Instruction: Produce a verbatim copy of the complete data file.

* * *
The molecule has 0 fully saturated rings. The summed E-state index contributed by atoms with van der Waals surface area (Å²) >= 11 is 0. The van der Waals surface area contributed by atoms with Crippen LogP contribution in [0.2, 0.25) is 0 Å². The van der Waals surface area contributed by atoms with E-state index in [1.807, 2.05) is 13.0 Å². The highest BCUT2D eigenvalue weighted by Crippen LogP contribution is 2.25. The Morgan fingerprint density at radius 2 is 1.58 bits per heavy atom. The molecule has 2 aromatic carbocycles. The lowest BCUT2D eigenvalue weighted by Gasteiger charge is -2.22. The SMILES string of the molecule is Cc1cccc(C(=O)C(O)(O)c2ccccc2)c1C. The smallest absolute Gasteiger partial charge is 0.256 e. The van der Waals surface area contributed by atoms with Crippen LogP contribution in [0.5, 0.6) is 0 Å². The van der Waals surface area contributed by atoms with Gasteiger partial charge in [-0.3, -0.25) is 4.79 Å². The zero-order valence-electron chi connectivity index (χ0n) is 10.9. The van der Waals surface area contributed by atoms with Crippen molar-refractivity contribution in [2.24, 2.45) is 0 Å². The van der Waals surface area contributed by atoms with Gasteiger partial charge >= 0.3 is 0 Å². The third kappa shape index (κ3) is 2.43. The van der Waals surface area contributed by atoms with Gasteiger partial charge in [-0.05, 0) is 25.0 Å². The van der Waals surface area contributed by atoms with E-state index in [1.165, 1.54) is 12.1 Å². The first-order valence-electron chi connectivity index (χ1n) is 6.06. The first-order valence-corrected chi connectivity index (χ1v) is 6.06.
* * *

The molecule has 0 fully saturated rings. The summed E-state index contributed by atoms with van der Waals surface area (Å²) >= 11 is 0. The van der Waals surface area contributed by atoms with Crippen LogP contribution in [0.2, 0.25) is 0 Å². The van der Waals surface area contributed by atoms with E-state index in [1.807, 2.05) is 13.0 Å². The highest BCUT2D eigenvalue weighted by Crippen LogP contribution is 2.25. The Morgan fingerprint density at radius 2 is 1.58 bits per heavy atom. The molecule has 2 aromatic carbocycles. The lowest BCUT2D eigenvalue weighted by Gasteiger charge is -2.22. The SMILES string of the molecule is Cc1cccc(C(=O)C(O)(O)c2ccccc2)c1C. The smallest absolute Gasteiger partial charge is 0.256 e. The van der Waals surface area contributed by atoms with Crippen LogP contribution in [0.5, 0.6) is 0 Å². The van der Waals surface area contributed by atoms with Gasteiger partial charge in [-0.3, -0.25) is 4.79 Å². The zero-order valence-electron chi connectivity index (χ0n) is 10.9. The van der Waals surface area contributed by atoms with Crippen molar-refractivity contribution in [2.24, 2.45) is 0 Å². The van der Waals surface area contributed by atoms with Gasteiger partial charge >= 0.3 is 0 Å². The third kappa shape index (κ3) is 2.43. The van der Waals surface area contributed by atoms with Gasteiger partial charge in [-0.05, 0) is 25.0 Å². The van der Waals surface area contributed by atoms with E-state index in [1.165, 1.54) is 12.1 Å². The first-order valence-electron chi connectivity index (χ1n) is 6.06. The first-order valence-corrected chi connectivity index (χ1v) is 6.06.